WORLD CITIZENS CALL FOR A HALT TO ARMED VIOLENCE AGAINST THE KACHIN AND TO FACILITATE THE RETURN OF KACHIN REFUGEES FROM CHINA TO BURMA
On June 20, the United Nations-designated World Day for Refugees, the Association of World Citizens appealed to the Government of Myanmar (Burma) to halt the new round of violence against the Kachin national minority. The fighting erupted on June 9, 2011 and has already led to thousands of persons being displaced and others fleeing as refugees into China. Such a halt would be in keeping with President Thein Sein’s March 2011 inaugural address to the newly elected Parliament where he said that the door for peace is open.
In a separate Appeal to the Ambassador of the People’s Republic of China, René Wadlow, Senior Vice President and Chief Representative to the United Nations (UN), Geneva of the Association of World Citizens, called upon China to help in mediating the conflict between the Myanmar military and the armed insurgency, the Kachin Independence Army. Until calm and security is re-established in the Kachin and Northern Shan States of Myanmar, refugees should be granted refuge in China.
China, after many years of support for the communist-led Kachin insurgency, stopped its aid at some point in the 1980s, cutting off the supply lines through China. The communist leadership of the Kachin was then replaced by less ideological and more ethnic-nationalist leaders. The Chinese government saw its interest in supporting the Myanmar government, and China has become the chief trading partner of Myanmar. Thus China is well placed to play a mediation role.
The Kachin are originally from Tibet and have migrated into Burma and the Yunnan Province of China over the last 200 years. Thus the Kachin have fellow ethnic members who care for them when they cross the frontier into Yunnan. However, the Chinese government does not like refugees, having less control over them. Thus it would be in the interest of China to help restore security in Kachin State which since March has its own State Parliament.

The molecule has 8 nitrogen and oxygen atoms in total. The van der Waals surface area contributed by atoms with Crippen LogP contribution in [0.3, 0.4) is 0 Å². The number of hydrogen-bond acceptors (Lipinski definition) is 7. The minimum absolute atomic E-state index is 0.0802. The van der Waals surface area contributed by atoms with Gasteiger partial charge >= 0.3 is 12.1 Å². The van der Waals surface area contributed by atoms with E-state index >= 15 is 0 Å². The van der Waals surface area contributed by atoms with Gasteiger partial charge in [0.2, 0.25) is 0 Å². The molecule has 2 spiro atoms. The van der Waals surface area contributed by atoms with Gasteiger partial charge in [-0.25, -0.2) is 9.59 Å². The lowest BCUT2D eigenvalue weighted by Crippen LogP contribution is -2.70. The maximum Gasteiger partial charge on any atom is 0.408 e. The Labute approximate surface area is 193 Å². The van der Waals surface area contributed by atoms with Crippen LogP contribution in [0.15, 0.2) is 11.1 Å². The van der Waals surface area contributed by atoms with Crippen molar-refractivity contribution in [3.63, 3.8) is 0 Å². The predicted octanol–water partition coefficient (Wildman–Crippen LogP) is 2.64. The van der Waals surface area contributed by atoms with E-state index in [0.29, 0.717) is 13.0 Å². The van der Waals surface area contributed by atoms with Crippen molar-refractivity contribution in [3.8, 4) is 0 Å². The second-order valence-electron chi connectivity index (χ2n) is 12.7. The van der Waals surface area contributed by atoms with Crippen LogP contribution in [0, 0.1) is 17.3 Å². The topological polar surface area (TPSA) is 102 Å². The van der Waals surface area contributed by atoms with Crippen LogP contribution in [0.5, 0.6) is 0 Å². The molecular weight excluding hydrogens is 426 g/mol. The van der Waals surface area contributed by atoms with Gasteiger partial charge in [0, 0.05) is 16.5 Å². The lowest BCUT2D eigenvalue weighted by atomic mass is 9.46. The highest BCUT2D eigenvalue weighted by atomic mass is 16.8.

There have been on-and-off cease-fire agreements between the Myanmar government and most of the national minority armed insurgencies. The most recent cease-fire agreement with the Kachin dates from 1994, and thus world citizens can call for the application of the 1994 accord.
The reasons for the current outbreak of armed violence are unclear. As Edith Mirante wrote in her account of the insurgencies in Burma “This was a terrible, filthy war. There was nothing cool or little about it. There was no rationale, no justification for its having gone on for so long. Apparently wars didn’t have expiration dates like milk cartons. Sometimes they just didn’t end.” (Edith Mirante, Burmese Looking Glass (New York: Grove Press, 1993, p116).
Myanmar faces two basic and related issues: the installation of democratic government and a constitutional system which allows autonomy to the national minorities. Both tasks are difficult. There is little democratic tradition or ethos upon which to structure a democratic government. The majority of the seats in the newly-elected national Parliament is held by serving military officers or by officers who “retired” so they could run for Parliament as civilians. Likewise there is little “national vision” or pluralistic leadership among the national minorities. What leadership exists both in the national government and among the ethnic minorities is often motivated by personal and clanic interests, and leaders recruit allies similarly motivated. Only peace will allow new leadership to emerge with broader motivations and allow all citizens to participate freely in a renewed political process.
Therefore, there needs to be an immediate cessation of hostilities and then efforts to strengthen the processes of the newly created Kachin Parliament.
The Ambassadors of Myanmar and China were assured that the Association of World Citizens will continue to follow the situation closely and was ready to help in whatever way a non-governmental organization could be of use.